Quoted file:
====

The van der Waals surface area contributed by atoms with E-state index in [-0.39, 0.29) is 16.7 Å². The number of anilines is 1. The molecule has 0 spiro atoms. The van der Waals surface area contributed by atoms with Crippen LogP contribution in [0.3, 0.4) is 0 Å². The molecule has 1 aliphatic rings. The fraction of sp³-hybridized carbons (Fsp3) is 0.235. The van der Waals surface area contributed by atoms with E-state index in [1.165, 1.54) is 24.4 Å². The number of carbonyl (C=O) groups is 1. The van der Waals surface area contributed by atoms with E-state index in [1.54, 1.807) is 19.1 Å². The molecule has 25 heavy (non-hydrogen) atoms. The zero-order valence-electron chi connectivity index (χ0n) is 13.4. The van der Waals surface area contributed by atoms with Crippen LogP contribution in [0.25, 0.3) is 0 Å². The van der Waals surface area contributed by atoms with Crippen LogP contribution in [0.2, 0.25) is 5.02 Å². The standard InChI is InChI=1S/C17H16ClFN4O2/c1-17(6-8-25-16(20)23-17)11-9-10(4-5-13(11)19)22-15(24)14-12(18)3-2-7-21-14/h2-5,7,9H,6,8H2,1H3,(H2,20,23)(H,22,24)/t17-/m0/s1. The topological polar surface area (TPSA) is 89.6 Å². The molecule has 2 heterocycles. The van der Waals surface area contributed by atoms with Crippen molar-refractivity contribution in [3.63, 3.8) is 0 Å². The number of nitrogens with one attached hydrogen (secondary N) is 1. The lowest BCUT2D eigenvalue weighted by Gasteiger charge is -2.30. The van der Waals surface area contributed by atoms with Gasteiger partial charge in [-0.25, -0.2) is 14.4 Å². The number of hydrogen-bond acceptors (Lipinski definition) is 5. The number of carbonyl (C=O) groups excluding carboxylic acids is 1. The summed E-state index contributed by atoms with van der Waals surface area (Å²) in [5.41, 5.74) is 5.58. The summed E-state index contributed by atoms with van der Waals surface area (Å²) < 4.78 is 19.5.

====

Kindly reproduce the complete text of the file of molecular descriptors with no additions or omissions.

The van der Waals surface area contributed by atoms with E-state index in [-0.39, 0.29) is 16.7 Å². The number of anilines is 1. The molecule has 0 spiro atoms. The van der Waals surface area contributed by atoms with Crippen LogP contribution in [0.3, 0.4) is 0 Å². The molecule has 1 aliphatic rings. The fraction of sp³-hybridized carbons (Fsp3) is 0.235. The van der Waals surface area contributed by atoms with E-state index in [1.165, 1.54) is 24.4 Å². The number of carbonyl (C=O) groups is 1. The van der Waals surface area contributed by atoms with E-state index in [1.54, 1.807) is 19.1 Å². The molecule has 25 heavy (non-hydrogen) atoms. The zero-order valence-electron chi connectivity index (χ0n) is 13.4. The van der Waals surface area contributed by atoms with Crippen LogP contribution in [0.25, 0.3) is 0 Å². The van der Waals surface area contributed by atoms with Crippen LogP contribution in [0.2, 0.25) is 5.02 Å². The standard InChI is InChI=1S/C17H16ClFN4O2/c1-17(6-8-25-16(20)23-17)11-9-10(4-5-13(11)19)22-15(24)14-12(18)3-2-7-21-14/h2-5,7,9H,6,8H2,1H3,(H2,20,23)(H,22,24)/t17-/m0/s1. The topological polar surface area (TPSA) is 89.6 Å². The molecule has 2 heterocycles. The van der Waals surface area contributed by atoms with Crippen molar-refractivity contribution in [3.63, 3.8) is 0 Å². The number of nitrogens with one attached hydrogen (secondary N) is 1. The lowest BCUT2D eigenvalue weighted by Gasteiger charge is -2.30. The van der Waals surface area contributed by atoms with Gasteiger partial charge in [-0.25, -0.2) is 14.4 Å². The number of hydrogen-bond acceptors (Lipinski definition) is 5. The number of carbonyl (C=O) groups excluding carboxylic acids is 1. The summed E-state index contributed by atoms with van der Waals surface area (Å²) in [5.41, 5.74) is 5.58. The summed E-state index contributed by atoms with van der Waals surface area (Å²) < 4.78 is 19.5.